Two sisters – one in Canada and one in Mexico – have been apart for seven years, but won’t see each other any time soon.
Since 2009, Mexicans have needed a visa to visit Canada. During a recent summit, Prime Minister Stephen Harper was asked by Mexican President Enrique Pena Nieto to remove the visa requirement. Harper declined — citing security and illegal migration concerns.
This decision means that Norma Tamayo will continue to wait to see the sister she left behind in Mexico City in 2007.
Norma, 45, who lives in London with her three children, came to Canada when Mexicans didn’t need a visa to visit. After she arrived in Canada, she was given asylum as a political refugee.
“The members of the ruling party (the Industrial Revolutionary Party) threatened my family with death,” she said. “My city is an unsafe place.”
Norma and her family are involved with the socialist Party of the Democratic Revolution in Mexico, and this involvement led her to seek refuge for herself and her children in Canada.
Norma and her children were the first in their family to come to Canada; she hasn’t seen any of her relatives since she left Mexico.
In 2009, Norma’s sister Ana Tamayo tried to visit her in Canada, but by that time Mexicans could no longer travel to Canada without a visa.
“Her job is not permanent, she has three kids and is a single mom, and she doesn’t have enough money so she couldn’t get her visa,” Norma said. “It’s very hard for Mexican people to get a visa.”
If Ana had come to Canada at the same time she probably would have been granted refugee status, Norma said.
Ana has been denied a Canadian visa numerous times and now she has given up trying to get one. Norma said her sister doesn’t think she’ll ever be able to come to Canada if the visa process remains the same.
Even after a long, painful separation from her family, Norma says the visa requirement isn’t necessarily a bad thing, but she would like to see changes in how the applications are handled.
“I know it’s hard for the Canadian government to give all people an opportunity to come to this country, but I think they need to look at each person’s case individually,” she said.
Another advocate of this approach is Lysane Blanchette-Lamothe, the MP for Pierrefonds-Dollard in Montreal and the NDP citizenship and immigration critic.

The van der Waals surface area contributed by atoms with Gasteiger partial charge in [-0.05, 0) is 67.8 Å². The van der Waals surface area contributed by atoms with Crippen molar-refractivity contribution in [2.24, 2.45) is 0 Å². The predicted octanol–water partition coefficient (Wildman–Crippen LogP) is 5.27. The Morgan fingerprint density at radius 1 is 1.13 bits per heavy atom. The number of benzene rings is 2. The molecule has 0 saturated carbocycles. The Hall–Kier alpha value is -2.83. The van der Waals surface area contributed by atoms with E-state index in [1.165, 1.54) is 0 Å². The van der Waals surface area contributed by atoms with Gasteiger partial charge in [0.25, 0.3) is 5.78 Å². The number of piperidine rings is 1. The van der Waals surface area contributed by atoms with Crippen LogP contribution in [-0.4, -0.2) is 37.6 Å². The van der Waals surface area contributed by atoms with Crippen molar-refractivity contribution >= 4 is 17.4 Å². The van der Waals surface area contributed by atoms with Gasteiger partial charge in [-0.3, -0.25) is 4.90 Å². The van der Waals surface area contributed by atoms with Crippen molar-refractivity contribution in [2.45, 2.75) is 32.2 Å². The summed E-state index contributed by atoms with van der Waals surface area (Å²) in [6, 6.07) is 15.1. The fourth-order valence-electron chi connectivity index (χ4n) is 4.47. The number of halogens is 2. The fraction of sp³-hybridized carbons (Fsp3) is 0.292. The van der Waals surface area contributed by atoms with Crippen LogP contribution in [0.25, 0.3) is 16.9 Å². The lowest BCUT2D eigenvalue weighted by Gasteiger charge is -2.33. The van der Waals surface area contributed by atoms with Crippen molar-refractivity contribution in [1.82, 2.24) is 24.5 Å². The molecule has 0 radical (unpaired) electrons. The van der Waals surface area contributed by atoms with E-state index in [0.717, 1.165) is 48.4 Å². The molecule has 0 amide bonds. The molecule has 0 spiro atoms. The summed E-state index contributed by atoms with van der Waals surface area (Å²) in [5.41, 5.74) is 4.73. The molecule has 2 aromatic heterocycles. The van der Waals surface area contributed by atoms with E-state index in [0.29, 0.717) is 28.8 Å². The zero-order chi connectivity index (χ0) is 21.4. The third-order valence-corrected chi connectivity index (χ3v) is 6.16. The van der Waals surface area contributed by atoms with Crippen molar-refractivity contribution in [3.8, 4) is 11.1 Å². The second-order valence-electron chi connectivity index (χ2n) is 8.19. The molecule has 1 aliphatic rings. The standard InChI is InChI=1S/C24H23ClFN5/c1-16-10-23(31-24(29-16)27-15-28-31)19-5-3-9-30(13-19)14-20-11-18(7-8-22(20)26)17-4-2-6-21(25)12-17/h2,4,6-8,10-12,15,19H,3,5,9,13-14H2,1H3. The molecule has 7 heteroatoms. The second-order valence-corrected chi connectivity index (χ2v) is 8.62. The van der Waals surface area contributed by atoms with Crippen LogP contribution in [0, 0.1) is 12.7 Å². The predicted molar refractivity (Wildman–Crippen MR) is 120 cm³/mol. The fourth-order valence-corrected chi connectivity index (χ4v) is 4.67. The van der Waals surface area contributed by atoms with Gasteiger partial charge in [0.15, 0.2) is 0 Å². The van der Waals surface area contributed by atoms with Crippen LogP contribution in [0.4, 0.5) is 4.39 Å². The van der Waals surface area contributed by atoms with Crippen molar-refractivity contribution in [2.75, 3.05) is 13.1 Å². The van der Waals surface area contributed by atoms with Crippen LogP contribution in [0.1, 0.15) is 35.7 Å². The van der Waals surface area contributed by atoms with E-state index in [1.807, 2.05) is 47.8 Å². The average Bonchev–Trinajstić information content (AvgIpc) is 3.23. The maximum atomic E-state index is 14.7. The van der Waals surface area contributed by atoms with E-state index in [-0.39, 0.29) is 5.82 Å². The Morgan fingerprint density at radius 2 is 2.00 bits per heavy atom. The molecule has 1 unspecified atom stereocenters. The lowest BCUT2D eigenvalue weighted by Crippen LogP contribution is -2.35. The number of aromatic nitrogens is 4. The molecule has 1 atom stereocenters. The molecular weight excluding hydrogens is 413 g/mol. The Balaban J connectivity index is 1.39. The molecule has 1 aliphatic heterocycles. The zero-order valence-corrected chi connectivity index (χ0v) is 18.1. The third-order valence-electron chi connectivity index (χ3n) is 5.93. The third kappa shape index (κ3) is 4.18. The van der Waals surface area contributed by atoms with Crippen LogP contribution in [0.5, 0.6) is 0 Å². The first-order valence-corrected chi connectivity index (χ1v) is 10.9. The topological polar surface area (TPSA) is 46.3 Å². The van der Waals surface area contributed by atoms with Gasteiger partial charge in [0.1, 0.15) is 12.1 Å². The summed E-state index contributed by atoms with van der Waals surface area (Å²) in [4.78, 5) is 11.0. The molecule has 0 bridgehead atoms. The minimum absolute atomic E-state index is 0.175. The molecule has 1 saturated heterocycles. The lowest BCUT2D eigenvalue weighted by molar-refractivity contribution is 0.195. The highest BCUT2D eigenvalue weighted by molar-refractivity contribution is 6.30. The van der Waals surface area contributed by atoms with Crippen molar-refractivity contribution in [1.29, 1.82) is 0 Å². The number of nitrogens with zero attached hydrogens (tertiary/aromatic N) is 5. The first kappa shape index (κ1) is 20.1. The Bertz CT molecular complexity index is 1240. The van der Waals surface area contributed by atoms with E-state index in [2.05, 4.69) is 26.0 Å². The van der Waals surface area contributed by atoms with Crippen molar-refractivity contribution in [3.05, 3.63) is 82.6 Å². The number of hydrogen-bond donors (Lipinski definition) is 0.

“We need to make sure that all refugee claimants have fair access to an appeal process and a transparent and fair refugee system,” she said. “They need to have full confidence that the system will look at their personal, specific situation.”
Blanchette-Lamothe also said the designated country of origin list is unfair to some applicants. The list is designed to weed out unfounded refugee claims by designating some countries as “safe.” Refugee claimants from countries on the list will have their claims expedited but there is no appeal process.
The minister of citizenship and immigration has total control over which countries make the list, said Blanchette-Lamothe. Citizenship and Immigration Canada was contacted for comment, but did not reply before publication.
“Mexico is on that list and that makes it very difficult for people from Mexico to have fair, equal access to the refugee system,” Blanchette-Lamothe said. “But at the same time the government is not willing to eliminate the visa requirement – they’re kind of talking out of both sides of their mouth.
“By not being willing to lift the visa requirement but at the same time claiming that Mexico is a safe country, even if we know that there’s lot of people who can ask for refugee status, it makes it difficult for them,” she added.
“I think that that’s a very bad way to create two categories of refugee claimants.”
As for Norma, she has some advice for Mexicans trying to come to Canada as refugees.
“Think twice,” she said. “If your life is really in danger you can apply, but if you live well (there), you should stay in Mexico.”